Defining a PInvoke signature and using DllImportAttribute correctly can be difficult to do, and you normally get little-to-no diagnostic information if you make a mistake. Some mistakes that can be made with PInvoke would be impossible for the CLR to detect, but many mistakes pass through without validation because PInvoke is designed for high-performance access to unmanaged APIs. Thanks to the PInvoke Calling Convention Mismatch probe, however, at least one source of errors can now be caught.
One of the named parameters that can be set on DllImportAttribute is called CallingConvention, which can be used to specify the calling convention of the unmanaged DLL export. The following enumeration values can be used (defined in the System.Runtime.InteropServices namespace):
- CallingConvention.Cdecl. The caller is responsible for cleaning the stack.
- CallingConvention.StdCall. The callee is responsible for cleaning the stack.
- CallingConvention.ThisCall. Used for calling unmanaged methods defined on a class.
- CallingConvention.Winapi. This isn’t a real calling convention; it’s an alias for the platform’s default calling convention. On Windows (excluding Windows CE), the default calling convention is StdCall.
DllImportAttribute assumes CallingConvention.Winapi if none is specified, so users of Win32 APIs typically don’t need to specify any calling convention.
Suppose, however, that you want to use PInvoke to call the C runtime library’s Bessel function _j0 because you’re interested in electromagnetic wave theory, yet there’s no equivalent managed API for this. (Not surprisingly, I’ve never heard anyone complain about this omission!) You might write C# code like the following:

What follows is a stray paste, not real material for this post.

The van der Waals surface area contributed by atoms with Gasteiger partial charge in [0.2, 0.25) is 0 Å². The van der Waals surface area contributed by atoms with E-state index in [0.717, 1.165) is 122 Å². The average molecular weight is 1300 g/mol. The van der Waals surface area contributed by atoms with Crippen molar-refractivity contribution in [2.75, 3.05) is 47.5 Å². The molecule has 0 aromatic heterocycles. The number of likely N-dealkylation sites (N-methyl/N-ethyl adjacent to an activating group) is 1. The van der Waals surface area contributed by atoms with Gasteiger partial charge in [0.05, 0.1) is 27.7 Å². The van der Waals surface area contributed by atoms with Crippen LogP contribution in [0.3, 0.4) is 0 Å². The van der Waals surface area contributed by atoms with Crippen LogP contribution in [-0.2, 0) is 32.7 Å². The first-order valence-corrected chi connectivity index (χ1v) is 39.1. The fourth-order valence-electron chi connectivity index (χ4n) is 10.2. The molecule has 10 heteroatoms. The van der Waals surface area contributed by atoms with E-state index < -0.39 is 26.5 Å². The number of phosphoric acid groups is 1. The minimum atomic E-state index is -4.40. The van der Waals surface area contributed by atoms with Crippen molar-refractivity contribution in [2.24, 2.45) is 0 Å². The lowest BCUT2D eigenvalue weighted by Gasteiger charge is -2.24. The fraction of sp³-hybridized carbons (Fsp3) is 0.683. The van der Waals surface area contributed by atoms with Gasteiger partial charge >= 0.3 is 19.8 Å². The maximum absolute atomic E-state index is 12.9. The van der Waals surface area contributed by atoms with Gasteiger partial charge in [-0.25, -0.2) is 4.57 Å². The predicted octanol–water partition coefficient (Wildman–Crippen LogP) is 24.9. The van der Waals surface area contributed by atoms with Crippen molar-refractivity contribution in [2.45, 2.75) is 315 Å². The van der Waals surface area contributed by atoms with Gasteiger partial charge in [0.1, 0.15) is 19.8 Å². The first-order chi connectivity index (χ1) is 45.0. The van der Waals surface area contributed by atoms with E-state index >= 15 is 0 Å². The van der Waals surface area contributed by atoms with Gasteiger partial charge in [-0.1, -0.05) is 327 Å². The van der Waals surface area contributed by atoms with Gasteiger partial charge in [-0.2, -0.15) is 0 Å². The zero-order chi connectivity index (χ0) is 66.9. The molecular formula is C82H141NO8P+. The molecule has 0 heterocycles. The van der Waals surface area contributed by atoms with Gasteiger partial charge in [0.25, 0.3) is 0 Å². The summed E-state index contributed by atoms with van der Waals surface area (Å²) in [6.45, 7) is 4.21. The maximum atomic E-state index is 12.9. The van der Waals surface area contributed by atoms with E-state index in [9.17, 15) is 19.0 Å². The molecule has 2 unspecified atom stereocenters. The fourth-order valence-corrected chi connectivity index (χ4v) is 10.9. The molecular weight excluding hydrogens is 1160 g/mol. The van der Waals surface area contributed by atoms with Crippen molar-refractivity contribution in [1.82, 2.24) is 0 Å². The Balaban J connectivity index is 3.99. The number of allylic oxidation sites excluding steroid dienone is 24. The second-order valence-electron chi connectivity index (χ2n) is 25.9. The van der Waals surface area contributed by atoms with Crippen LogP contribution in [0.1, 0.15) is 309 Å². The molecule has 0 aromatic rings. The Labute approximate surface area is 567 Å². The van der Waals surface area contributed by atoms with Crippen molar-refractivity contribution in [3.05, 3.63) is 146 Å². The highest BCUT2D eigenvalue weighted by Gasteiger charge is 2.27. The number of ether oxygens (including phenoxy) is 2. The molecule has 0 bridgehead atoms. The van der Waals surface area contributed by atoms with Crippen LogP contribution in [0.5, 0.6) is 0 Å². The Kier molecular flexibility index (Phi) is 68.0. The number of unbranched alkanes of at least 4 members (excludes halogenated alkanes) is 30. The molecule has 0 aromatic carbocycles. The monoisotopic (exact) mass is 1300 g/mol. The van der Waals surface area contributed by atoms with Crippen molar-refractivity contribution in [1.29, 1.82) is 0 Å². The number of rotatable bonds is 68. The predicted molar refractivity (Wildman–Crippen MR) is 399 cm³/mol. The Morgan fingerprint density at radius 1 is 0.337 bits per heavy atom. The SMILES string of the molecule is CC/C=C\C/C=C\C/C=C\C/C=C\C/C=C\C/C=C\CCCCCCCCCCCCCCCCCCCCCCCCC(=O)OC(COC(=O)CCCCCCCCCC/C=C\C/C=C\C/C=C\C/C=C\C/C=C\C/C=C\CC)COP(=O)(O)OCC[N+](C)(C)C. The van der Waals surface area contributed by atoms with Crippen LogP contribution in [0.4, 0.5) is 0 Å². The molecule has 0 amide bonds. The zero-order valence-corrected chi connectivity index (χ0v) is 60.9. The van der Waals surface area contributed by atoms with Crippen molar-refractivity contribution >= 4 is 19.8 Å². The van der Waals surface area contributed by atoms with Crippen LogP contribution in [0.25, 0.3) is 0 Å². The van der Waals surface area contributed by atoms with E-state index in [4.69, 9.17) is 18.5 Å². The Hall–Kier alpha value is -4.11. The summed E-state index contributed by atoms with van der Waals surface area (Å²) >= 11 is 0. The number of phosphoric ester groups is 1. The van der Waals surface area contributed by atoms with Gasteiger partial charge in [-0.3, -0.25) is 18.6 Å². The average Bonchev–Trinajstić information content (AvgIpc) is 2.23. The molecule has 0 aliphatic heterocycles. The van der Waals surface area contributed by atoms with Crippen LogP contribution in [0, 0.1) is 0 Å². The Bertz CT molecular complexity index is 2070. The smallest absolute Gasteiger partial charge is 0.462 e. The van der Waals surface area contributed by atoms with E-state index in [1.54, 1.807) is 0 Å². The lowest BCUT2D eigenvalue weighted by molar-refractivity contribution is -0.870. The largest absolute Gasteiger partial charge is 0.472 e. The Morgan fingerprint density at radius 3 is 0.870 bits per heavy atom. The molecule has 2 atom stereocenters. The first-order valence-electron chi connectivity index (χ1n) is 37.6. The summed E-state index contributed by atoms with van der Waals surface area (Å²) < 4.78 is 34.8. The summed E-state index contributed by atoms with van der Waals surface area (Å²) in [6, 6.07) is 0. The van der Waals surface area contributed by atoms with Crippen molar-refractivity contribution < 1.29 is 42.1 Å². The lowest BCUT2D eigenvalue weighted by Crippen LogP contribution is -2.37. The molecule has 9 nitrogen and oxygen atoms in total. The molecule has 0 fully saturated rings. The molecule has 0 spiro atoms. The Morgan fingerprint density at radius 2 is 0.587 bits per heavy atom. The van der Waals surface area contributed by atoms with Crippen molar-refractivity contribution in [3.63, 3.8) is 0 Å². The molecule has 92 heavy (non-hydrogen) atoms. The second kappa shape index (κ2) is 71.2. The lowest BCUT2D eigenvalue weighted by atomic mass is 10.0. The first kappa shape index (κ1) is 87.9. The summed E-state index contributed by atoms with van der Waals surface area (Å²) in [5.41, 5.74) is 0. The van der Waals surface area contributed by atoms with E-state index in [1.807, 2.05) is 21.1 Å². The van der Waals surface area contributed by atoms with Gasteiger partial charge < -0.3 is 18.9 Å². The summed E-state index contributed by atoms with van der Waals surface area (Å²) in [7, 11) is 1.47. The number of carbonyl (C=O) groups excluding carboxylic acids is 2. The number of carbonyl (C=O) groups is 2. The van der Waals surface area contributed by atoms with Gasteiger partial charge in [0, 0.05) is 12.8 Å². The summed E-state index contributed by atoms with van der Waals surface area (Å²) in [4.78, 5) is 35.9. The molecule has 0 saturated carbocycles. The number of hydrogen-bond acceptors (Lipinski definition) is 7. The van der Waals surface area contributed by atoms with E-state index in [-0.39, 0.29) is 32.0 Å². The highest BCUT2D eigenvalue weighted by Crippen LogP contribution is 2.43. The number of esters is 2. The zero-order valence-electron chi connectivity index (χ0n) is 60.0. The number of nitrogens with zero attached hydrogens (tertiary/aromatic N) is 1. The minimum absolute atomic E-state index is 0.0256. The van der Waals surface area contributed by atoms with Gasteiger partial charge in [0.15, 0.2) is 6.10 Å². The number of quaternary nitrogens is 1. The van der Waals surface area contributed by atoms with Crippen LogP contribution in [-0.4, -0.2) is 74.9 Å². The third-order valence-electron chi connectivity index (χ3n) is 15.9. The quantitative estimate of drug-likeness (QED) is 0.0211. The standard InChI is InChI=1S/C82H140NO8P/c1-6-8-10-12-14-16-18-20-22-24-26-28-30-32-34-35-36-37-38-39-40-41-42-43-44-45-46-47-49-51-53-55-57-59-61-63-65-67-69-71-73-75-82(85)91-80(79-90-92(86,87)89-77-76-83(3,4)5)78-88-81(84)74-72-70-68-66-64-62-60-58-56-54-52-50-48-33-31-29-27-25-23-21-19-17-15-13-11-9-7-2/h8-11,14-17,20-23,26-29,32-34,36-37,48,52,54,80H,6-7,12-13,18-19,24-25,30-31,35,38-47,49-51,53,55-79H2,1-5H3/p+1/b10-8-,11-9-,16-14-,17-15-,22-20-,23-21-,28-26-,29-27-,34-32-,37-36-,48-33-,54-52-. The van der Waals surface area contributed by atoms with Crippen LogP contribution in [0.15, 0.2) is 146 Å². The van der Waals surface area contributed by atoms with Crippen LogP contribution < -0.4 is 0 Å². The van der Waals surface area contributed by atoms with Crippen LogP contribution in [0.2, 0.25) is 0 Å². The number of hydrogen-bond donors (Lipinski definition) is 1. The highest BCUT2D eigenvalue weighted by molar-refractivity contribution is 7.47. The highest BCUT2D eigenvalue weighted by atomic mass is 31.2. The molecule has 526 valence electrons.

[DllImport(“msvcr71.dll”)] // There’s a bug here!
static extern double _j0(double x);
public static void Main ()
double result = _j0(2.345);
With the PInvoke Calling Convention Mismatch probe enabled, you would get the following error message when running the program:
Stack imbalance may be caused by incorrect calling convention for method _j0 (msvcr71.dll)
This probe reports such errors whenever it detects that the calling convention of a PInvoke signature does not match that of the target unmanaged method. The problem here is that the CLR treats the function _j0 as if it has the Winapi calling convention (since none was explicitly specified) yet the header file for this function (math.h) shows that it really has the Cdecl calling convention:
_CRTIMP double __cdecl _j0(double);
Therefore, the correct managed definition for the _j0 function would have been the following:
static extern double _j0(double x);
Without this probe enabled, this type of error can be very easy to make since, depending on the exact calling convention mismatch, the CLR may still recover without any problems! But in general, this is a serious problem that could cause stack corruption. With this probe enabled, the CLR performs various heuristics to determine if the callee’s behavior doesn’t match the calling convention that the CLR is told to follow. Note that sometimes this probe detects a signature problem other than an incorrect calling convention, if it still causes a stack imbalance. But when you see a message from this probe, you know there’s some kind of bug present!
Because this this is an “error probe,” you can force a debug break whenever this situation is detected. This is the “Break on Error Messages” feature in CLR SPY.
I also want to repeat that you’ll see this probe reporting a problem when running Windows Forms applications that take advantage of the new v1.1 Application.EnableVisualStyles feature (which gives you Windows XP themes without the use of a manifest). This is due to a bug in a PInvoke signature inside System.Windows.Forms for the Win32 DeactivateActCtx API. There are 3 workarounds:
- Disable the PInvoke Calling Convention Mismatch probe, or
- Uncheck “Break on Error Messages” in CLR SPY so you can ignore this message and not provoke the crash, or
- Use an XML manifest to enable XP themes, rather than using the EnableVisualStyles API.